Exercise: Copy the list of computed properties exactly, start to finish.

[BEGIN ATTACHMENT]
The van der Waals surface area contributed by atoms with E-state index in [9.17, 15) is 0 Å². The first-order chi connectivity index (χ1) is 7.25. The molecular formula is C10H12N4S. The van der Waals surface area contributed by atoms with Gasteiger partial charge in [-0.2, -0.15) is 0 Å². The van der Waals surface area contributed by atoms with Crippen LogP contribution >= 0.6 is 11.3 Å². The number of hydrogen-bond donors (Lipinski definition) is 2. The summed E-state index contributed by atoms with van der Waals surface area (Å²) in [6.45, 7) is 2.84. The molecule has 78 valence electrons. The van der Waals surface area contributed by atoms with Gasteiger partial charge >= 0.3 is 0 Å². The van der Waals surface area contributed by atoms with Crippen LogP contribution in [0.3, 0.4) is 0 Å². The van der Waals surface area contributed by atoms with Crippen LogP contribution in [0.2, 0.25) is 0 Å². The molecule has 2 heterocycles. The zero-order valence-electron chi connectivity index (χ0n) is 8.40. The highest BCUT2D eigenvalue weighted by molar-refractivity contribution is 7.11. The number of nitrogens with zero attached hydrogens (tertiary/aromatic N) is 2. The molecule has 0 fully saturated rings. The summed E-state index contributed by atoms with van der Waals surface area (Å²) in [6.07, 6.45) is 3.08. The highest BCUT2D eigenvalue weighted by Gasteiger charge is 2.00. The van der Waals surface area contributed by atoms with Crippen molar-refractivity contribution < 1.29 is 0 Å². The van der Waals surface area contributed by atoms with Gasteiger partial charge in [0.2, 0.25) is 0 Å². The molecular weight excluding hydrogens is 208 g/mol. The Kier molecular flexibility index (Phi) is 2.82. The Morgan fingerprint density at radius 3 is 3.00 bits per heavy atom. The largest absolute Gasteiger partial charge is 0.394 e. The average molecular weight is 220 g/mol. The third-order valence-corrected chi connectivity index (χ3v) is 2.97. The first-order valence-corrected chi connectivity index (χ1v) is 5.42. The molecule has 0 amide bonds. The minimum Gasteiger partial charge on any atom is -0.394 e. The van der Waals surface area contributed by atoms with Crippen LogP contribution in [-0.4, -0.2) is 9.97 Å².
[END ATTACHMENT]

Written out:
The van der Waals surface area contributed by atoms with E-state index in [9.17, 15) is 0 Å². The first-order chi connectivity index (χ1) is 7.25. The molecular formula is C10H12N4S. The van der Waals surface area contributed by atoms with Gasteiger partial charge in [-0.2, -0.15) is 0 Å². The van der Waals surface area contributed by atoms with Crippen LogP contribution >= 0.6 is 11.3 Å². The number of hydrogen-bond donors (Lipinski definition) is 2. The summed E-state index contributed by atoms with van der Waals surface area (Å²) in [6.45, 7) is 2.84. The molecule has 78 valence electrons. The van der Waals surface area contributed by atoms with Gasteiger partial charge >= 0.3 is 0 Å². The van der Waals surface area contributed by atoms with Crippen LogP contribution in [0.3, 0.4) is 0 Å². The van der Waals surface area contributed by atoms with Crippen LogP contribution in [0.2, 0.25) is 0 Å². The molecule has 2 heterocycles. The zero-order valence-electron chi connectivity index (χ0n) is 8.40. The highest BCUT2D eigenvalue weighted by molar-refractivity contribution is 7.11. The number of nitrogens with zero attached hydrogens (tertiary/aromatic N) is 2. The molecule has 0 fully saturated rings. The summed E-state index contributed by atoms with van der Waals surface area (Å²) in [6.07, 6.45) is 3.08. The highest BCUT2D eigenvalue weighted by Gasteiger charge is 2.00. The van der Waals surface area contributed by atoms with Crippen molar-refractivity contribution < 1.29 is 0 Å². The van der Waals surface area contributed by atoms with Gasteiger partial charge in [0.2, 0.25) is 0 Å². The molecular weight excluding hydrogens is 208 g/mol. The Kier molecular flexibility index (Phi) is 2.82. The Morgan fingerprint density at radius 3 is 3.00 bits per heavy atom. The largest absolute Gasteiger partial charge is 0.394 e. The average molecular weight is 220 g/mol. The third-order valence-corrected chi connectivity index (χ3v) is 2.97. The first-order valence-corrected chi connectivity index (χ1v) is 5.42. The molecule has 0 amide bonds. The minimum Gasteiger partial charge on any atom is -0.394 e. The van der Waals surface area contributed by atoms with Crippen LogP contribution in [-0.4, -0.2) is 9.97 Å².